Are you familiar with these must-read public relations books?
Despite the amazing variety of materials now available on the Internet, books remain the primary medium for educating professionals in most fields, and public relations is no exception. The challenge is to find and read the really good books without having to wade through the countless weak and mediocre books that are also on the market. That's one reason why "must-read" book lists remain a staple of professional journals and, more recently, popular blogs.
Here are links to just a few of the must-read book lists that were published during 2009.
- Top 5 Books for PR Pros posted on about.com,
- 6 Must-Read Books for Public Relations People from the prchannel.com
- Top 10 Must-Reads for the PR Professional!, a blog by the staff of RedEgg Solutions, Inc., and
- Flack Jackets, a Wall Street Journal column by Michael Klempner that claimed to list "the five best ... ultimate books on public relations."
After reading several such lists, -- and posting responses to a couple of them -- I began thinking about my own list of must-read books and how it would differ. It wasn't an entirely new idea for me. In fact, for a number of years when I was actively teaching, I distributed a class handout titled Public Relations Bookshelf that I urged students to consider when they began building their own professional reference libraries.
But, creating this must-read list entailed a bit more than putting a new heading on an old class handout.
First, there were a lot of recently published public relations books that needed to be considered as possibilities. -- Ironically, however, my must-read list ended up with only a few of the most recent public relations books because I found that most of the recent best-selling PR books are so narrowly focused on specialized how-to-do-it skills that I don't think they'll have much longevity. I suspect that most of them will have faded into obscurity or will be wiped away by the "next big development in communication technology" long before they have a chance to become "classics."
I also had to do a lot of winnowing down. My class handout usually included 30-40 books while must-read lists are usually much shorter and more selective. For instance, some of those cited above include only five or six books. After due consideration, I settled on ten books for my must-read list.
Please understand that this must-read list is not meant to take the place of classroom education. I am not suggesting that these books can or should be used as a do-it-yourself substitute for public relations coursework. Quite the contrary. They should build upon and enhance the foundation established by your coursework, not replace it.
The books listed here are not meant to be the first or the only books about public relations a practitioner reads.
- Practitioners should have thoroughly digested at least one, and preferably several, basic public relations texts and how-to-do-it guides before reading the must-reads.
- These books are not good at teaching basic skills and concepts, but they will help those who already practice public relations be more thoughtful, more effective, and more well-rounded.
The listing is not arranged in order of importance or preference, but there is a logical conceptual flow to the order in which they are listed. If your goal is to eventually read all of them, you may enhance your understanding by reading them in this order, but it certainly isn't necessary.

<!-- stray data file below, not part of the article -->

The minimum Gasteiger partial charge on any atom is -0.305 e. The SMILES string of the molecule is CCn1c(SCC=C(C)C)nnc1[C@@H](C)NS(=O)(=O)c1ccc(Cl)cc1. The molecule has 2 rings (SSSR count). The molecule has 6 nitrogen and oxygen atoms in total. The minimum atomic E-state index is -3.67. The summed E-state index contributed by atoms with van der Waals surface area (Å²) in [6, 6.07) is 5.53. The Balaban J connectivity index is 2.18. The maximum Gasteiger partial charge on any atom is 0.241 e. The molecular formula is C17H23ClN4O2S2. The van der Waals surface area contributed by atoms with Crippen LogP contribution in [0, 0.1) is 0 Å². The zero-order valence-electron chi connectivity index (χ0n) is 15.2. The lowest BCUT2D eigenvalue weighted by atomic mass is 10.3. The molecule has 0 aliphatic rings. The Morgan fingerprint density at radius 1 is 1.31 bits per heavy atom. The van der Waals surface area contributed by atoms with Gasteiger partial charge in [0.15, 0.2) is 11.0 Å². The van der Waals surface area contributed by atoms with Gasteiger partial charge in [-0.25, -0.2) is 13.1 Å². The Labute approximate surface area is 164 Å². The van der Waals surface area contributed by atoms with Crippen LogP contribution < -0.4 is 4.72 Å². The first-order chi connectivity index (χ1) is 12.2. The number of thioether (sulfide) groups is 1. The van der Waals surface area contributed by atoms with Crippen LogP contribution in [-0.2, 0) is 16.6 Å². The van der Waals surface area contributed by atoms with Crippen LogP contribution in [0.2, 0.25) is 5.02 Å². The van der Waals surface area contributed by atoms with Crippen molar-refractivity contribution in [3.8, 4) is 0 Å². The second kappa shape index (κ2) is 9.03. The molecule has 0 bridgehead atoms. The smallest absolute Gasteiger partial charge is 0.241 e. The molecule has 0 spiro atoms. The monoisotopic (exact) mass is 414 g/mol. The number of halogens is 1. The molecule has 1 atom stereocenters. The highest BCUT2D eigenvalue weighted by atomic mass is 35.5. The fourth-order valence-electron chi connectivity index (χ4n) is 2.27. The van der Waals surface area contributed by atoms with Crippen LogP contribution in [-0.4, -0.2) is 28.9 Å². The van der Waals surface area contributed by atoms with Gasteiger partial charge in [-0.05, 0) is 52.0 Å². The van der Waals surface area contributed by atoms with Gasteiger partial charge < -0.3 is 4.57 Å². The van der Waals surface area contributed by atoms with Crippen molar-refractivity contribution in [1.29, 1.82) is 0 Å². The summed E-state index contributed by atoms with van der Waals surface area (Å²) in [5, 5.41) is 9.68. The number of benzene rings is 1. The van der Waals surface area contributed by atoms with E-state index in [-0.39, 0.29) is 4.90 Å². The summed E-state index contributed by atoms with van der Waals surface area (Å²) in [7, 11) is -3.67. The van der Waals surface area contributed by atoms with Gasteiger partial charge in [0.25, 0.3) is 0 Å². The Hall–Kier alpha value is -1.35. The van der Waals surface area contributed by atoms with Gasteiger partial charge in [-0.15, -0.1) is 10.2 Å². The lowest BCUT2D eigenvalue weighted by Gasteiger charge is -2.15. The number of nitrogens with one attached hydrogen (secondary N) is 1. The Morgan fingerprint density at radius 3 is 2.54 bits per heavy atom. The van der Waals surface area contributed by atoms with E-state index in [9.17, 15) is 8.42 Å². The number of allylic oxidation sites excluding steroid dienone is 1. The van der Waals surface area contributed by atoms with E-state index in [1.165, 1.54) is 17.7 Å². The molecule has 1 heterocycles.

My choices for the ten most meaningful books for public relations practioners are:
- Crystallizing Public Opinion
by Edward L. Bernays
- The Image; A Guide to Pseudo-events in America
by Daniel J. Boorstin
- The IABC Handbook of Organizational Communication
edited by Tamara L. Gillis
- Excellence in Public Relations and Communication Management
edited by James E. Grunig
- Necessary Illusions: Thought Control in Democratic Societies
by Noam Chomsky
- Convergence Culture: Where Old and New Media Collide
by Henry Jenkins
- Communicating when Your Company Is under Siege: Surviving Public Crisis (3rd edition)
by Marion K. Pinsdorf
- On Deadline: Managing Media Relations (4th edition)
by Carol Howard & Wilma Mathews
- On Business Communications: How to Say What You Mean in Plain English
by Rudolf Flesch
- Public Relations on the Net (2nd edition)
by Shel Holtz
Click here or on the individual book titles listed above for the annotated version of this list. It provides a complete bibliographic citation for each book and a brief explanation of why it's included in this list.
Note: One other book deserves to be mentioned as an adjunct to this list, although it fits in a somewhat different category than the ten must-reads cited above. It's a reference that may be useful while you're reading the other books. Five or ten years ago, it would have been a must-have resource, but the growth of the Internet has changed that. Information you once needed books to find is readily available -- and more up-to-date -- online, so references like this are no longer as necessary as they once were.
Webster's New World Dictionary of Media and Communications (Revised edition)
by Richard Weiner
This isnít a book you'll sit down and read cover to cover, but it's invaluable when you encounter unfamiliar professional jargon or technical terms. Whether it's AAA rates, Zulu time, ISBNs, or running a double-truck, this handy reference will clue you in about the specialized language that printers, producers, videographers, and countless other communication specialists spout. It's great. But, given the current speed of cyberspace and of communications developments, no printed reference book can possibly keep up with all the new terms and technologies that are popping up every day and, regrettably, this book is no exception. It really isn't even trying to keep up any more; it hasn't been updated in years.